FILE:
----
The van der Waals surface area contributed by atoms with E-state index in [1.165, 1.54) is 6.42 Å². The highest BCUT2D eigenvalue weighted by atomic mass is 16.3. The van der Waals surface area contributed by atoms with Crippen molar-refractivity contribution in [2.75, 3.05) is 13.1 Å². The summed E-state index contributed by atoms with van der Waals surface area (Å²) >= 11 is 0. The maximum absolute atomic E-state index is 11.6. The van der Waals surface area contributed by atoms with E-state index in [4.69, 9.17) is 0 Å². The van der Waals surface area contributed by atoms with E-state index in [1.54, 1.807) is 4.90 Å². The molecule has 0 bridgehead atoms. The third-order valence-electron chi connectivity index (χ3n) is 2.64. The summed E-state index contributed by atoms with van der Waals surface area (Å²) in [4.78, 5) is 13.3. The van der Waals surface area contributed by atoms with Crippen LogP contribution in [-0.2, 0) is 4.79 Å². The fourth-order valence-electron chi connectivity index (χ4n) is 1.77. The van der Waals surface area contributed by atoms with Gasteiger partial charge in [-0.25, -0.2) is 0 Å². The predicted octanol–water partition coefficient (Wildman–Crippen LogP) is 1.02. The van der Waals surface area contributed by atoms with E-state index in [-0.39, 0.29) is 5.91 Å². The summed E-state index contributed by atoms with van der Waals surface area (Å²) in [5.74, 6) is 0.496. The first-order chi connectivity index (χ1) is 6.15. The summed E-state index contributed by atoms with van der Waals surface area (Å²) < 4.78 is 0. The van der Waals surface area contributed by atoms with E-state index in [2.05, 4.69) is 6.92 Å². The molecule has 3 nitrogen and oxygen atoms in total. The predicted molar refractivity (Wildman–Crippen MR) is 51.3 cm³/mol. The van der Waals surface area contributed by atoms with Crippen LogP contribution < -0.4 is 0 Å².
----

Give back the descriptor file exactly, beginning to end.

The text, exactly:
The van der Waals surface area contributed by atoms with E-state index in [1.165, 1.54) is 6.42 Å². The highest BCUT2D eigenvalue weighted by atomic mass is 16.3. The van der Waals surface area contributed by atoms with Crippen molar-refractivity contribution in [2.75, 3.05) is 13.1 Å². The summed E-state index contributed by atoms with van der Waals surface area (Å²) >= 11 is 0. The maximum absolute atomic E-state index is 11.6. The van der Waals surface area contributed by atoms with E-state index in [4.69, 9.17) is 0 Å². The van der Waals surface area contributed by atoms with E-state index in [1.54, 1.807) is 4.90 Å². The molecule has 0 bridgehead atoms. The third-order valence-electron chi connectivity index (χ3n) is 2.64. The summed E-state index contributed by atoms with van der Waals surface area (Å²) in [4.78, 5) is 13.3. The van der Waals surface area contributed by atoms with Crippen LogP contribution in [-0.2, 0) is 4.79 Å². The fourth-order valence-electron chi connectivity index (χ4n) is 1.77. The van der Waals surface area contributed by atoms with Gasteiger partial charge in [-0.25, -0.2) is 0 Å². The predicted octanol–water partition coefficient (Wildman–Crippen LogP) is 1.02. The van der Waals surface area contributed by atoms with E-state index in [-0.39, 0.29) is 5.91 Å². The summed E-state index contributed by atoms with van der Waals surface area (Å²) in [5.74, 6) is 0.496. The first-order chi connectivity index (χ1) is 6.15. The summed E-state index contributed by atoms with van der Waals surface area (Å²) < 4.78 is 0. The van der Waals surface area contributed by atoms with E-state index in [2.05, 4.69) is 6.92 Å². The molecule has 3 nitrogen and oxygen atoms in total. The predicted molar refractivity (Wildman–Crippen MR) is 51.3 cm³/mol. The van der Waals surface area contributed by atoms with Crippen LogP contribution < -0.4 is 0 Å².